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Philippe de Champaigne

Philippe de Champaigne

*  1602 Brüssel
† 1674 Paris

Philippe de Champaigne is known as one the most important painters of French high baroque and as a founding father of the French Academy of Sciences.
Philippe de Champaigne was born at Brussels in 1602. He presumably received first art lessons from the Jesuits in Brussels. From 1614 to 1617 Philippe de Champaigne was an apprentice of Jean Bouillon, in 1618 he changed to Michel de Bordeau´s studio, where he also met Jacques Fouquier, a landscape painter, who completed Philippe de Champaigne´s education in 1620 .
His father wanted to send Philippe de Champaigne to Peter Paul Rubens´ studio in Antwerp, but he was able to convince his father to save the money for a later journey to Italy. However, Philippe de Champaigne left Brussels anyway and went to Paris in 1621.
In Paris Philippe de Champaigne´s career took off. Together with none lesser than Nicolas Poussin he worked on the endowment of the Palais du Luxembourg. In 1627 Philippe de Champaigne was appointed court painter by Queen Mother ("peintre du roi et de la reine mère").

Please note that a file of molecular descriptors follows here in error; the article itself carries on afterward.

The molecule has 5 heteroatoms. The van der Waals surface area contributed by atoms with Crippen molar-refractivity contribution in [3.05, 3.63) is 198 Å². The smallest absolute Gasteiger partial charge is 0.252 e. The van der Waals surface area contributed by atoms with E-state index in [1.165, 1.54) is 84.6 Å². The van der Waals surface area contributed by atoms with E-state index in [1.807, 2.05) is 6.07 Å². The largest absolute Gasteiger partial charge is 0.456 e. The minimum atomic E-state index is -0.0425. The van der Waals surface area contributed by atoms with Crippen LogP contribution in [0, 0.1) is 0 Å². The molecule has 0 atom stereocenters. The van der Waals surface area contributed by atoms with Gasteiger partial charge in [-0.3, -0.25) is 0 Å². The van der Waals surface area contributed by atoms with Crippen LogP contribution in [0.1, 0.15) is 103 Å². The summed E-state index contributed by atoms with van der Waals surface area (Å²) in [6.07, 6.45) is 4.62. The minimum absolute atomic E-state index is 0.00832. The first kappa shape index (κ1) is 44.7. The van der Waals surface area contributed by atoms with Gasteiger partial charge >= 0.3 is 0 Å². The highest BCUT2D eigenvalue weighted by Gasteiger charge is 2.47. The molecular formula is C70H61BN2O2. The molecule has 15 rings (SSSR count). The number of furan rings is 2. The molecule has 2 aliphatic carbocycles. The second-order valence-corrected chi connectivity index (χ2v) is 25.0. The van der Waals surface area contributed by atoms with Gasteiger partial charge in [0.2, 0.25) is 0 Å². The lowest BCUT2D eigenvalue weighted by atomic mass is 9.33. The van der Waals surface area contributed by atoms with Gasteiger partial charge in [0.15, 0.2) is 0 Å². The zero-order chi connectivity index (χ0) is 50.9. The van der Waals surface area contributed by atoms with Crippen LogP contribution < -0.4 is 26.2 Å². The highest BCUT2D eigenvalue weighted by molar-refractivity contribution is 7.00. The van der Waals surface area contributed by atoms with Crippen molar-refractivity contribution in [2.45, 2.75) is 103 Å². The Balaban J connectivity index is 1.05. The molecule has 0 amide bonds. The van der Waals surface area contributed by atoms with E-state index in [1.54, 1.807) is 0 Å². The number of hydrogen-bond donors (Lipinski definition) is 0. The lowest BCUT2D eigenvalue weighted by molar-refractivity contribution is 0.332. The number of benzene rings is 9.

Philippe de Champaigne soon received countless royal commissions. He executed lively and yet psychologically deep portraits of France´s greatest personalities, made altar pieces for churches in Paris and painted small religious scenes for private clients. Thoroughly executed, strong classicist compositions and brilliant colors are characteristic of Philippe de Champaigne´s paintings, which show the influence of Simon Vouet and Peter Paul Rubens. Philippe de Champaigne, however, had a stricter style than his idols. He was a painter who ruled over sensuality.
The extremely prominent Philippe de Champaigne was founding member of the Paris Académie Royale de Peinture et de Sculpture, which appointed him as professor in 1653.
In 1674 Philippe de Champaigne died in Paris.